People refer to the BBC as ‘Auntie’ with varying degrees of exasperation. Like a maiden aunt the corporation has an ability to mix comfortable stoicism with flashes of brilliance, offset by a tendency to misjudge its attempts to be ‘with it’.

The new Director General needs to make the BBC more intimately engaged with the concerns of the moment, to hole up a mirror to the troubled and troubling country we are fast becoming. Too often the current output is more concerned with ticking boxes and avoiding risks than saying something meaningful about who and where we are at this moment.

To survive and thrive the BBC needs to be more awkward, to ask unsettling questions of the establishment and its own audience. That will only happen if it has at its helm a DG, the last such being Greg Dyke, who is able to ‘think outside the box.’ I don’t fancy Auntie’s chances of doing so under a man who looks like he’s just been unpacked from one.

Farewell to a cheerful anarchist.

Eric Sykes, comic, actor, writer and all round genius died this week at the age of 89. I have fond memories as a child of the 1970’s of laughing like a drain at the eponymous sitcom in which he starred alongside the later great Hattie Jacques.

Back then I had no idea that I was watching the work of a cheerful anarchist capable of finding surreally comic gold in everyday situations. By turning reality on its head without ever sinking to crudity or cruelty Eric Sykes managed to be more subversive than a whole regiment of today’s so called ‘edgy’ comics.

I don’t believe in heaven, but if such a place did exist I imagine there must have been laughter in its halls since the moment Eric Sykes arrived.

And another thing

The clever chaps at CERN have finally found the Higgs Boson, aka The God Particle, which makes me wonder what they’re going to do with their Large Hadron Collider now? Perhaps they could use it to look for something really elusive; Bob Diamond’s conscience.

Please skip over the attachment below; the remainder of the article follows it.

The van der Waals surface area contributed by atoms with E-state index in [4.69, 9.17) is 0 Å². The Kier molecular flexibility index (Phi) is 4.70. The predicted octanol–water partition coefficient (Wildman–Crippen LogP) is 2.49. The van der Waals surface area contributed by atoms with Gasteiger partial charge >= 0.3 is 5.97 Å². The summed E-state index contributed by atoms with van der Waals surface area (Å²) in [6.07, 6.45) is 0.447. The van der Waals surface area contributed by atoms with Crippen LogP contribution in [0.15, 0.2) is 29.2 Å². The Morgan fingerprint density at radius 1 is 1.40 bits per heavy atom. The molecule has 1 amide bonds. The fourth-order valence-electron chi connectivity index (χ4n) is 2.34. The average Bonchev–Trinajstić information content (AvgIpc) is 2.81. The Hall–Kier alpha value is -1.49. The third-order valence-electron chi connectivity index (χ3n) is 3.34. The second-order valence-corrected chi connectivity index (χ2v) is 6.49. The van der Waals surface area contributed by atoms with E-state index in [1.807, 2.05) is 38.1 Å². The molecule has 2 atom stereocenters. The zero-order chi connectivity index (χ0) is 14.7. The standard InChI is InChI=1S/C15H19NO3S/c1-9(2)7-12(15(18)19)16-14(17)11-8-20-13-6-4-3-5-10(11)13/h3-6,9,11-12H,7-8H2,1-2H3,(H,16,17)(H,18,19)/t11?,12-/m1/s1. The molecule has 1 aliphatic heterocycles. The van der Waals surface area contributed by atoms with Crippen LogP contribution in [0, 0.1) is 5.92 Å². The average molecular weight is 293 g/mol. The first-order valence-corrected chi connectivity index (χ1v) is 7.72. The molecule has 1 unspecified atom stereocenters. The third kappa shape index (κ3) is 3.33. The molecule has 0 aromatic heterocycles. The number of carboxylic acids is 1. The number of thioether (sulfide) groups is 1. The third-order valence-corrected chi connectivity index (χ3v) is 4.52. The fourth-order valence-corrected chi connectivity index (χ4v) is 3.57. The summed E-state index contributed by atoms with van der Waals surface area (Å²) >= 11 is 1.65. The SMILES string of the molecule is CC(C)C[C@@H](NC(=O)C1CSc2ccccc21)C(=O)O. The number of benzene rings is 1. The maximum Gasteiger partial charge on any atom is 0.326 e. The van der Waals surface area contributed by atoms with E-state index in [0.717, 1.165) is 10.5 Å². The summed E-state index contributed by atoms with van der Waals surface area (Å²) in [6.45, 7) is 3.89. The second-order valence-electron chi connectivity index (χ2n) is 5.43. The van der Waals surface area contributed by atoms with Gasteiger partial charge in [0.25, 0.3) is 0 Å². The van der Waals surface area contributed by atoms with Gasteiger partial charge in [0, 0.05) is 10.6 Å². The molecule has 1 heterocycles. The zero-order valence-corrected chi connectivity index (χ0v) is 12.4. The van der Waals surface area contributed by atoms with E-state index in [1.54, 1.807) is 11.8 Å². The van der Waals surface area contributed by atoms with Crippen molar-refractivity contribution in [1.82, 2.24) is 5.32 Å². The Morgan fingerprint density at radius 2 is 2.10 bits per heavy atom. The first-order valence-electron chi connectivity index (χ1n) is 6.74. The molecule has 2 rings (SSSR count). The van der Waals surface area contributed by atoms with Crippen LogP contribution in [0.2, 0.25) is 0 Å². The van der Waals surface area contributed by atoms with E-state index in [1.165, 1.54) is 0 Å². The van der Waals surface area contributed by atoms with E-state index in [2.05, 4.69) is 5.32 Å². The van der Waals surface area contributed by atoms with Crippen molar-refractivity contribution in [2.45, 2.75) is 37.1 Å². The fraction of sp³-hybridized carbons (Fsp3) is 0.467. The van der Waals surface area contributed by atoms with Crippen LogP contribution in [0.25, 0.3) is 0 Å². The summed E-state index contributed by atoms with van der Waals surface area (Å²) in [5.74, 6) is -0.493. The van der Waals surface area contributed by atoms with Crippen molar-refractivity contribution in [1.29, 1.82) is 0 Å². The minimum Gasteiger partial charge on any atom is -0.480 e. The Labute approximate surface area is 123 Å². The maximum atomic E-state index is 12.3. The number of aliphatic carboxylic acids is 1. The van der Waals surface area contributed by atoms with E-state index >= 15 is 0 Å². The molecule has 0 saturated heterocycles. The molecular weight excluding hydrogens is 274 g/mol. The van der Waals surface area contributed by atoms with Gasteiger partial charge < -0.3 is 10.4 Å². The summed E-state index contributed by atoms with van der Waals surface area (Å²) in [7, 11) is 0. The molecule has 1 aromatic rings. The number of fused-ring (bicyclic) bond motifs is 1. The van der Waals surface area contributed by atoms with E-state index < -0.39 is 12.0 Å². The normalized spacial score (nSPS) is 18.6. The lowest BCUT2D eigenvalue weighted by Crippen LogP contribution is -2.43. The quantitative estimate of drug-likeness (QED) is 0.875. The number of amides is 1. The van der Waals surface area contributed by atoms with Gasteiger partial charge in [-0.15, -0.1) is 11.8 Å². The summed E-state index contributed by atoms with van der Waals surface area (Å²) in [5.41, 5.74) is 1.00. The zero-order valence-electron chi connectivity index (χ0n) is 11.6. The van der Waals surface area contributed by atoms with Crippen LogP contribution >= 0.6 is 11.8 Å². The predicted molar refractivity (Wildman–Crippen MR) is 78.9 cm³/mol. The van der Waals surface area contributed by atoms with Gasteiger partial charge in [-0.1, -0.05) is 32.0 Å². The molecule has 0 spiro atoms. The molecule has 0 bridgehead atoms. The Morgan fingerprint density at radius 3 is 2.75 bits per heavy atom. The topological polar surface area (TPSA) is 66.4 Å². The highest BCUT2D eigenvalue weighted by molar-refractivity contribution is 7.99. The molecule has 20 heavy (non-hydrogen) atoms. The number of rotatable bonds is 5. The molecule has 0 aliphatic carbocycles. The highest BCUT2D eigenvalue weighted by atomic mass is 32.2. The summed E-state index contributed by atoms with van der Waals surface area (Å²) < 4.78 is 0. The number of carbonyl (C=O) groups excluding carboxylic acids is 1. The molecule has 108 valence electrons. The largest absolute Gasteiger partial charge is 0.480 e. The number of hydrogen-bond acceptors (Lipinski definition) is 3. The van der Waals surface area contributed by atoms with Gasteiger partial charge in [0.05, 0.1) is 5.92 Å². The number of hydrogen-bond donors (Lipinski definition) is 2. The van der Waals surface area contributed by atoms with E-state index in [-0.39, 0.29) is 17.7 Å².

Apparently the craze for American style ‘proms’ has finally got out of hand with helicopter parents hiring real helicopters to ferry their offspring to their big night in an arms race of one-upmanship. The cost is, needless to say, ruinous and I’d like to suggest a solution, maybe they should tell their demanding children that the lukewarm orange squash and meat paste sandwiches we had to be grateful for in our day are part of a 1980’s retro theme.

In his latest loopy pronouncement Education Secretary Michael Gove has accused school governors of being more interested in the status conferred by their position than doing good in the local community. How very different than the way our esteemed politicians behave. Mr Kettle, have you met Mr Pot? You two have got so much in common.

Sunday, 1 July 2012

The debate on welfare reform has to be about more than just what to cut.

This week Prime Minister David Cameron announced the launch of a ‘debate’ on reform of the benefit system, Westminster code for trying out the policies his party will take into the next election.

Amongst the suggested changes are capping the amount people can earn whilst living in council housing, linking benefit levels to wages rather than inflation and removing the right to claim housing benefit from the under 25’s. A plan to introduce regional differences in the amount paid in benefits was removed from the PM’s speech, but is still very much on the table.

In a speech launching the debate made in Kent David Cameron said there was something ‘truly awry’ about the benefits system and that it had created a ‘welfare gap between those living long-term in the welfare system and those outside it.’ This, he said, had created a culture that sends out ‘incredibly damaging messages’, such as ‘That it pays not to work. That you are owed something for nothing,’ causing ‘huge resentment amongst those who pay into the system, because they feel that what they’re having to work hard for, others are getting without having to put in the effort.’

The speech and the ‘debate’ it is supposed to have launched is David Cameron’s latest shot at connection with ordinary voters, that and putting some clear blue water between himself and the Liberal Democrats in order to shore up his precarious position with his own party. It will not work on either count.